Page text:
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ii-2 guide robot used for verbal Q&A tasks

By Damir Beciri
14 November 2009

ii1-2Professor Hirotaka Nakayama and his students at Kobe’s Konan University Faculty of Intelligence and Informatics have created a guide robot called ii-1. It is able to perform Q&A tasks by using natural language for communication and querying an internet database to find the answers to asked questions.  The project began in 2008 when four of the newly formed research departments with backgrounds in image processing, artificial intelligence, and natural language processing began working together to create a robot that could illustrate what the school’s research is about, during prospective students’ “open campus” days.

When asked a question, ii-1 connects to a campus website where it queries the database using keywords to find relevant material which it then uses to respond with open source speech synthesis software Julius.  The system can answer simple “yes” and “no” questions but is special in that it can also handle “who” and “why” questions by analyzing the relationship between words. It can also move (painfully slow in the demo videos) around on mobile platform based on MOBILEROBOTS Pioneer3-DX, and avoid obstacles with its built-in Hokuyo laser range sensor.

The robot is 100cm tall and weights 40kg. Its body features a curvaceous design fabricated in an ABS epoxy, which, although aimed to be amiable as R2-D2, reminds of modern trash cans (ironically there are some behind the robot in the video bellow). The designers from Artlabo could try to make something more appealing and contemporary. The robot communicates with its built-in speakers and two OLED displays (capable to show textual information or graphics representing the robot’s eyes).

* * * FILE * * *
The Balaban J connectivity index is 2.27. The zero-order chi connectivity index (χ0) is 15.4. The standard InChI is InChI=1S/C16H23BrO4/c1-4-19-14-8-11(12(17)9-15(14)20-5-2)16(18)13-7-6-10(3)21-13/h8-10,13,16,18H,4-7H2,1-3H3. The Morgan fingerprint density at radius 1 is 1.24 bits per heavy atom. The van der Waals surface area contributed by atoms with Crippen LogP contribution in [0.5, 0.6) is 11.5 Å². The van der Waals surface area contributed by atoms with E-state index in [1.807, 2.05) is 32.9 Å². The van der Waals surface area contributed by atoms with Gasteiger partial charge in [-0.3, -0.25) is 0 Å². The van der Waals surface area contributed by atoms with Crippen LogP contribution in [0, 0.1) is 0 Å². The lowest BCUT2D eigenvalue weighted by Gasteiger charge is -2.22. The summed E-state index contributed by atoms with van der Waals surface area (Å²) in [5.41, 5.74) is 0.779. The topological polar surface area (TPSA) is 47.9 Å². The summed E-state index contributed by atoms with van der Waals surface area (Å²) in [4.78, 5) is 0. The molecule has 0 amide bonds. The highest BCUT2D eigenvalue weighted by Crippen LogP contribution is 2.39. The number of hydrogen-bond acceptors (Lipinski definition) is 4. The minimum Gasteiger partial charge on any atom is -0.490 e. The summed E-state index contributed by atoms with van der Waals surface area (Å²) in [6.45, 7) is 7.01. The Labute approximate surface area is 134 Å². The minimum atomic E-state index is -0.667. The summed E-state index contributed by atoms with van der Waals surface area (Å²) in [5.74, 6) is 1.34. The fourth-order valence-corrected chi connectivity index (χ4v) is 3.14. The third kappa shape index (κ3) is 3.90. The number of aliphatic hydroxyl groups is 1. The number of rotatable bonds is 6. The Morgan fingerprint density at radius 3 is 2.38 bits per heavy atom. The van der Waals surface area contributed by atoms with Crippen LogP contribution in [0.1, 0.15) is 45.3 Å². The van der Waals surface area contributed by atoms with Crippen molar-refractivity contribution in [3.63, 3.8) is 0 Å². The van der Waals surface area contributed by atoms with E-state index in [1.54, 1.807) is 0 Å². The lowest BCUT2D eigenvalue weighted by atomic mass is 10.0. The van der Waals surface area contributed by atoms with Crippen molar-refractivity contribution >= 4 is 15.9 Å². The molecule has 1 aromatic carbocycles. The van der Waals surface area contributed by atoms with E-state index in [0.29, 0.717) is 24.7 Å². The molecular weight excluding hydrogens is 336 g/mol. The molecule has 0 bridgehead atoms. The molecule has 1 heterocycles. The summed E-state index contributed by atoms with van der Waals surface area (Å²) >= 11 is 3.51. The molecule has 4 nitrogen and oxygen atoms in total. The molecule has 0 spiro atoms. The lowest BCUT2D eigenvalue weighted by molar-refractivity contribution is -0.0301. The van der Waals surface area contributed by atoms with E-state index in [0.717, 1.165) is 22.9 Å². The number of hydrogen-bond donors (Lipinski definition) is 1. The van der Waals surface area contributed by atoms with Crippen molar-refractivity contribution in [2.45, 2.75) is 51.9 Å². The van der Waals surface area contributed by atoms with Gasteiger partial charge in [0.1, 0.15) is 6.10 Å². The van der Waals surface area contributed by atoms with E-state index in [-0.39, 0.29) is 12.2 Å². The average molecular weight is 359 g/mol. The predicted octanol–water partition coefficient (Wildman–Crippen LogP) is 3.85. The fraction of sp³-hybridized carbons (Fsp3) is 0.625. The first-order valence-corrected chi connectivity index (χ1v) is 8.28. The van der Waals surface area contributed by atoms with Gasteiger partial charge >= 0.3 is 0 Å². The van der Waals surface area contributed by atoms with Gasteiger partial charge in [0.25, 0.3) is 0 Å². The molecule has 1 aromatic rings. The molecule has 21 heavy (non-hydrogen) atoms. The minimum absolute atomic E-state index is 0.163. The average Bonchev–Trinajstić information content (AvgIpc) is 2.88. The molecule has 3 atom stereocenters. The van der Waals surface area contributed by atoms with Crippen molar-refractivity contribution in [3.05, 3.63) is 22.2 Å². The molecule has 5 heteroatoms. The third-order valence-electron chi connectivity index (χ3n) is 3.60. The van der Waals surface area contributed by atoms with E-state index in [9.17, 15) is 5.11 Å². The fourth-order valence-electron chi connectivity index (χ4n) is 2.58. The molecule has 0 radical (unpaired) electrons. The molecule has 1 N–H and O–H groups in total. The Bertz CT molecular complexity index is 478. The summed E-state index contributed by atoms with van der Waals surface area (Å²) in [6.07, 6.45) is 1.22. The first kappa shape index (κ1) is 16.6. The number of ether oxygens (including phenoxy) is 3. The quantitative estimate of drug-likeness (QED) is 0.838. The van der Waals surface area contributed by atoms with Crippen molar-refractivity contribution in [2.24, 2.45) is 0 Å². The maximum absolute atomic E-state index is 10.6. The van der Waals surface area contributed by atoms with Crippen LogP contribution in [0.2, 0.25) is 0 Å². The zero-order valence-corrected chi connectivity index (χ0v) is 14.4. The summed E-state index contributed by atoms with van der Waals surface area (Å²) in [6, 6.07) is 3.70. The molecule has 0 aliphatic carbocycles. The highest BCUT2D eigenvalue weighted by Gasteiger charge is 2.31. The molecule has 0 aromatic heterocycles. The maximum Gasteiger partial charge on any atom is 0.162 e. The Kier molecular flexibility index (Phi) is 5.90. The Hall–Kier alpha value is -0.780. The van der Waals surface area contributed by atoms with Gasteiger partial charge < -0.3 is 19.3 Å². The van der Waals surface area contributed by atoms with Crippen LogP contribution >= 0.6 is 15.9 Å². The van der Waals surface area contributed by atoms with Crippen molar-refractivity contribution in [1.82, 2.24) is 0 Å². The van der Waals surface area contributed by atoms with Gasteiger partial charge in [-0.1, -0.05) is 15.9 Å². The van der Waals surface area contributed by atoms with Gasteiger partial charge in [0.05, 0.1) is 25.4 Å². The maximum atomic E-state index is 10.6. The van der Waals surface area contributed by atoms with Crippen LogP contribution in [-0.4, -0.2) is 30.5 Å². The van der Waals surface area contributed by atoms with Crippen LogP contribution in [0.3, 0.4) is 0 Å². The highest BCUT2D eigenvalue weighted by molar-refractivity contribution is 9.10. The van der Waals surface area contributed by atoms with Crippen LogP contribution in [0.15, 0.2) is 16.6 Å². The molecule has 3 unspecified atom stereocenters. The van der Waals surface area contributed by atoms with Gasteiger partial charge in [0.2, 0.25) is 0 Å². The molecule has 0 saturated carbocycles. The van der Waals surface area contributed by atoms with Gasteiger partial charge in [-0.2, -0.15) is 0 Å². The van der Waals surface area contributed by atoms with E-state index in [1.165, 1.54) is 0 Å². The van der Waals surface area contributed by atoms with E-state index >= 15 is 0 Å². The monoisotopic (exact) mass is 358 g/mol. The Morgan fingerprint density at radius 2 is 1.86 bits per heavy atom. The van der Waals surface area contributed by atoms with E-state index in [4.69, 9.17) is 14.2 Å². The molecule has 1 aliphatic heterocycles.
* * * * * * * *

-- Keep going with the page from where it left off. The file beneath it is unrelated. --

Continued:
In the future, they plan to implement facial expression recognition in order to enhance the robot’s interactive functionality. That way, they plan to use its development for future general conversation between robots and humans, conversation between robots, and companionship with humans after recognizing facial expressions.

Why do we need Q&A robots when we could use such algorithms on our mobile phones? Besides the fact almost everyone has one, and the  convenience they  can connect to the networks inside buildings. they can serve more  individuals in the same time. The further development of this robot should be focused on its ability to communicate and understand our needs, thus making it a robotic aid for elderly or disabled people.

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